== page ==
Spelling Tips: Councillor vs. Councilor
  • 3-minute read
  • 7th September 2022

Spelling Tips: Councillor vs. Councilor

The words “councillor” and “councilor” are not only pronounced the same and similarly spelled, they also have the same meaning. So how do you know which is the correct spelling to use in your writing? We’ve put together a quick guide with all the details you need.

Dialect: British or American English?

The English language is quite complex, especially because spelling and grammar rules can vary depending on the dialect you’re writing in.

The key determiner in the correct spelling between “councillor” and “councilor” is dialect:

●  In British/Australian English, “councillor” is the appropriate spelling.

●  In American English, “councilor” is the appropriate spelling.

Now let’s take a look at the definition and some examples to further help you choose the right spelling.

Councillor vs. Councilor

“Councillor” is a noun that refers to a member of a professional organization or council (i.e., a group of people who deliberate and offer advice), such as an elected representative of a local government. For example:

The small town was governed only by one mayor and two councillors.

The councillors assembled to approve the city’s budget.

“Councilor” is simply the American English variant of the same word. Therefore, it can be used in the same context:

The small town was governed only by one mayor and two councilors.

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The councilors assembled to approve the city’s budget.

To help you remember the difference, consider that both British and Australian dialects double the “l,” while the American English dialect only uses a single “l.”

The “Doubling Up” Rule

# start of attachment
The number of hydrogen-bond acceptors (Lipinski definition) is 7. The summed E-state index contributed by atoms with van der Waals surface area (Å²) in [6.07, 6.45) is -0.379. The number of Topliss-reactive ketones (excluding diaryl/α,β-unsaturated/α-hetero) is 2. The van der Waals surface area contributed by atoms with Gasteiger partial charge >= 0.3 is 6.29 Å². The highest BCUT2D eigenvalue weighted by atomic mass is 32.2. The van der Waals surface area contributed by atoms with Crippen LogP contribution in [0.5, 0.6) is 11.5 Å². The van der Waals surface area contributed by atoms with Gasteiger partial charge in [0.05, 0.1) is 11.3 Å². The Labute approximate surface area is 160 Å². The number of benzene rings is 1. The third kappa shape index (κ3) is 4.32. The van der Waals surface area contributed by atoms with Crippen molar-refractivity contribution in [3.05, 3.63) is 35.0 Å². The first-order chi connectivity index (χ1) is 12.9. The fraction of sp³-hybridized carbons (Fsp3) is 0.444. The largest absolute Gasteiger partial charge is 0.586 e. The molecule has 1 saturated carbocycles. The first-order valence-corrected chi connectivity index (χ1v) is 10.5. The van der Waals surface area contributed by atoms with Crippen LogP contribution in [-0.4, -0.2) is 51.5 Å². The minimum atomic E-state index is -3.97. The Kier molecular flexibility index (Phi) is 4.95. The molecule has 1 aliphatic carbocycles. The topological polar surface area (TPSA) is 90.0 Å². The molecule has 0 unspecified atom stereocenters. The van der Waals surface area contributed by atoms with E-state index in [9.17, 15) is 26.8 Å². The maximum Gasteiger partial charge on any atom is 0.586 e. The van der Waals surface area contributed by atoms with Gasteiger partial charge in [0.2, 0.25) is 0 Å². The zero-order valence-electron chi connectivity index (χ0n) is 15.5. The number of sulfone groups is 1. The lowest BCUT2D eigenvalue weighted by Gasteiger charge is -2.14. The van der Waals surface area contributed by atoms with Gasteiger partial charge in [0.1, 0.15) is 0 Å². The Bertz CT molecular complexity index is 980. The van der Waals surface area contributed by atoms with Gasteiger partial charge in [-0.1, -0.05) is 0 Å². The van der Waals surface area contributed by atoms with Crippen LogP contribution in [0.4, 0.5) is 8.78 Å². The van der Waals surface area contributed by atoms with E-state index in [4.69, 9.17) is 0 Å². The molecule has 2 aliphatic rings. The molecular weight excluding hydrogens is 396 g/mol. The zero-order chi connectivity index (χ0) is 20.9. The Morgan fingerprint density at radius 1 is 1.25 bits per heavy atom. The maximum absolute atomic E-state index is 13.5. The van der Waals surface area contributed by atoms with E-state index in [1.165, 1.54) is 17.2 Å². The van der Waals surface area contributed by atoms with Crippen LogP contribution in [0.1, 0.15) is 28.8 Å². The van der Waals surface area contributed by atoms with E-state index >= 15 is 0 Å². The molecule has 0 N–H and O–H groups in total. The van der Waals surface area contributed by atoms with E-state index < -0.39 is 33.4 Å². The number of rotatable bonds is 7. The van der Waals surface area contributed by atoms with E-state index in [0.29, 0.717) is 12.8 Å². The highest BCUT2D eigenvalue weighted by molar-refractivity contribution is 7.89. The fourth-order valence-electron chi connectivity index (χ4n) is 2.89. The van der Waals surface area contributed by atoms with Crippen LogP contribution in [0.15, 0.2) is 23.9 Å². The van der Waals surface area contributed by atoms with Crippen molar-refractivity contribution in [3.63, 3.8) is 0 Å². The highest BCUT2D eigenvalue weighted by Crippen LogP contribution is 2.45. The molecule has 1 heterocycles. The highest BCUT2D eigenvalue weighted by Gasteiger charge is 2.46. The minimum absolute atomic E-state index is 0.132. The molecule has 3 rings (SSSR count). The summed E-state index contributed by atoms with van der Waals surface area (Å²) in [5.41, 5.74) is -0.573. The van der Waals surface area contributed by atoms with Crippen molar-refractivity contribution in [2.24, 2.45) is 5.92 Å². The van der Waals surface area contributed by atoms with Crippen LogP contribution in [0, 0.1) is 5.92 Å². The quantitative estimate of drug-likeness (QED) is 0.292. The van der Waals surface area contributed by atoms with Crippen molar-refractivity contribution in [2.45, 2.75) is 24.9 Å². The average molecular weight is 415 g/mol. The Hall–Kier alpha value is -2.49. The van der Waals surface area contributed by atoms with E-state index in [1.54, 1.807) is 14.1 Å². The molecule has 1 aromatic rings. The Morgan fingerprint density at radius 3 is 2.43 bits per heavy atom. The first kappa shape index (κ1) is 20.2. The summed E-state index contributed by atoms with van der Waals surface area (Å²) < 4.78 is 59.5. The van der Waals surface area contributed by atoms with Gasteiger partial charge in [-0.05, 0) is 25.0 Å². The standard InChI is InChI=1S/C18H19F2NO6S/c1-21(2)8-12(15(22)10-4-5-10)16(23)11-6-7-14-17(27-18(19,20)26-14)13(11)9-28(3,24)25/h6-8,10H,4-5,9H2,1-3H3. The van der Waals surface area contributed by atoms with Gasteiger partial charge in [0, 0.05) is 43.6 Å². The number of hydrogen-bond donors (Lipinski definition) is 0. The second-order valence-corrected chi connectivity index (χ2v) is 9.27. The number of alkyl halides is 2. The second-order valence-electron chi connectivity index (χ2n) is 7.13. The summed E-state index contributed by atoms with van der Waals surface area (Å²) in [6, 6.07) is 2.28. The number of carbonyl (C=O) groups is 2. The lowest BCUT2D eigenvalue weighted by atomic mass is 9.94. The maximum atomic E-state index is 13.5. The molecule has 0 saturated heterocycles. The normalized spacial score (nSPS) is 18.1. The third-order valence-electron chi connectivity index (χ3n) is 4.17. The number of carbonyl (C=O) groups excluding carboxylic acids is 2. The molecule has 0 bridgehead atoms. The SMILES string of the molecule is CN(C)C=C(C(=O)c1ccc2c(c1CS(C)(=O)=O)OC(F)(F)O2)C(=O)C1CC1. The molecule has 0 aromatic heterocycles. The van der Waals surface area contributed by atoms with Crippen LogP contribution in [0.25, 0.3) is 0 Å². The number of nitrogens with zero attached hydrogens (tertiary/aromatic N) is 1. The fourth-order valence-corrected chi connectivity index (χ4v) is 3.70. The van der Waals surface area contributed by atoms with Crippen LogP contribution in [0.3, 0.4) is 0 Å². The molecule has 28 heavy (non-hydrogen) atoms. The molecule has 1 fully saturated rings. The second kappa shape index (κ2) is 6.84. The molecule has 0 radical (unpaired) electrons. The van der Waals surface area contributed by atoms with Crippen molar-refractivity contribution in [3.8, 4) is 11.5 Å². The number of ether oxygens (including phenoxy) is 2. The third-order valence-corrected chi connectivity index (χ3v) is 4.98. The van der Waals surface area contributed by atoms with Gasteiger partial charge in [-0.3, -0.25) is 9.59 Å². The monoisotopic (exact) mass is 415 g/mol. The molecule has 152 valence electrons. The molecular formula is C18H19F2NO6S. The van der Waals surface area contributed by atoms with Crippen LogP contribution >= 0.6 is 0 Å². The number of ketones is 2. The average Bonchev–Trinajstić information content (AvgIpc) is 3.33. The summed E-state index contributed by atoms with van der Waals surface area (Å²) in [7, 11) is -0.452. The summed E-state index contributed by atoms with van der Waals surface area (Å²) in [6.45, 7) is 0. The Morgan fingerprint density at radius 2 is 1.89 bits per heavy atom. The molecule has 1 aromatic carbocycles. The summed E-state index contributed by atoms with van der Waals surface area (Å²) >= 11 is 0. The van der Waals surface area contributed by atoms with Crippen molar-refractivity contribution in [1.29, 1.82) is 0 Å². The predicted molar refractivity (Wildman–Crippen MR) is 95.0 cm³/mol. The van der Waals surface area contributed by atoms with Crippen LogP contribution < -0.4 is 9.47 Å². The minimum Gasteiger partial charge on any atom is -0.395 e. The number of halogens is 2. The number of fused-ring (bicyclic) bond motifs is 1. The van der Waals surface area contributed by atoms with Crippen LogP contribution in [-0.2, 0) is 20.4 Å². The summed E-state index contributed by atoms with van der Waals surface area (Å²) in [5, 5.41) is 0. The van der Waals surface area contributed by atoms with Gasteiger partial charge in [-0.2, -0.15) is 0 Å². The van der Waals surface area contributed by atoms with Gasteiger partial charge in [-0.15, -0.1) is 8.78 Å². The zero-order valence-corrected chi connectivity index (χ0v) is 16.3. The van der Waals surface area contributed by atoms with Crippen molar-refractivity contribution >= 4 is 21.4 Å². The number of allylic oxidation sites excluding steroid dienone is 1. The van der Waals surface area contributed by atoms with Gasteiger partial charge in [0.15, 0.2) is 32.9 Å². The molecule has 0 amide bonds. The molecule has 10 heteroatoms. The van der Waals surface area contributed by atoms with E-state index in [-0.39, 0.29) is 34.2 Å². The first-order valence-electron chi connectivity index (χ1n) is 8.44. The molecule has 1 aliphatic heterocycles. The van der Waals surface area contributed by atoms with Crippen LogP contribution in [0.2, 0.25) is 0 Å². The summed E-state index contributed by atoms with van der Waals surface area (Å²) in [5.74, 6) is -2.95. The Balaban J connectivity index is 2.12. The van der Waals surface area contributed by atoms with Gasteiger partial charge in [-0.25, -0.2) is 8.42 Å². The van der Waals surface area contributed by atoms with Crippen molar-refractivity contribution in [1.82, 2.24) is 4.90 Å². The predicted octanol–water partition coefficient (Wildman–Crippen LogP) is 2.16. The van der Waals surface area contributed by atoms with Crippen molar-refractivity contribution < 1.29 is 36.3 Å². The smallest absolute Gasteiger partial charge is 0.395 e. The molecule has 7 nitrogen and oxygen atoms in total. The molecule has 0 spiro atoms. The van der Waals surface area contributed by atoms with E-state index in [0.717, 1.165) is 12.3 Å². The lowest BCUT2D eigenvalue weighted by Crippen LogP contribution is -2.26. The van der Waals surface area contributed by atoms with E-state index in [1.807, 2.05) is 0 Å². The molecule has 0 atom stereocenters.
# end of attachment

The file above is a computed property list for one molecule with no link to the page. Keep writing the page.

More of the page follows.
Speaking of doubling the “l,” it can also be helpful to learn the “doubling up” rule to understand the correct spellings to use in your writing.

This rule explains when to double the final consonant of words when adding a vowel suffix. For example:

         They plan to hold a council planning meeting on Friday.

When it comes to multi-syllable base words, such as “council,” British and Australian English typically double the consonant, while American English usually doesn’t:

Original WordBritish/Australian (Double Consonant)American (Single Consonant)
CouncilCouncillorCouncilor

Summary: Councillor or Councilor?

Although these words have the same meaning, there’s a key difference in how they’re spelled:

●  Councillor is the appropriate spelling in British/Australian English.

●  Councilor is the appropriate spelling in American English.

Hopefully, this will help you avoid mixing up these words in your writing. If you want to ensure that you’re consistently using the correct spelling and grammar conventions in your writing, our proofreading service is the perfect solution! You can give it a try by uploading a 500-word document for free today.

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